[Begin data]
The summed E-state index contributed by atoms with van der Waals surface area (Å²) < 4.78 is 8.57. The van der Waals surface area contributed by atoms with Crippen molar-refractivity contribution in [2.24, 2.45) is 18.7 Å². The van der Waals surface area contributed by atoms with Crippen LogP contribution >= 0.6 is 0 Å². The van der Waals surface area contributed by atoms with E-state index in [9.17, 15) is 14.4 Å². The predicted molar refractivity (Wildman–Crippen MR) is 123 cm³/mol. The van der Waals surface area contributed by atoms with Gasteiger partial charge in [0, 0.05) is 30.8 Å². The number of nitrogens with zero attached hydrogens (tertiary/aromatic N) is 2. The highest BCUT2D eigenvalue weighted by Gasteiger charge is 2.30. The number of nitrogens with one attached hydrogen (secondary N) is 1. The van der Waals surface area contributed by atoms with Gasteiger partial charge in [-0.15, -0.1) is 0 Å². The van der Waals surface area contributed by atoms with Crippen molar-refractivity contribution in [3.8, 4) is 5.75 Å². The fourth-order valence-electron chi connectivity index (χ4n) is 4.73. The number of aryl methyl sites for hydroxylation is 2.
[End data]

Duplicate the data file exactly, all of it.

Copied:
The summed E-state index contributed by atoms with van der Waals surface area (Å²) < 4.78 is 8.57. The van der Waals surface area contributed by atoms with Crippen molar-refractivity contribution in [2.24, 2.45) is 18.7 Å². The van der Waals surface area contributed by atoms with Crippen LogP contribution >= 0.6 is 0 Å². The van der Waals surface area contributed by atoms with E-state index in [9.17, 15) is 14.4 Å². The predicted molar refractivity (Wildman–Crippen MR) is 123 cm³/mol. The van der Waals surface area contributed by atoms with Gasteiger partial charge in [0, 0.05) is 30.8 Å². The number of nitrogens with zero attached hydrogens (tertiary/aromatic N) is 2. The highest BCUT2D eigenvalue weighted by Gasteiger charge is 2.30. The number of nitrogens with one attached hydrogen (secondary N) is 1. The van der Waals surface area contributed by atoms with Gasteiger partial charge in [-0.15, -0.1) is 0 Å². The van der Waals surface area contributed by atoms with Crippen molar-refractivity contribution in [3.8, 4) is 5.75 Å². The fourth-order valence-electron chi connectivity index (χ4n) is 4.73. The number of aryl methyl sites for hydroxylation is 2.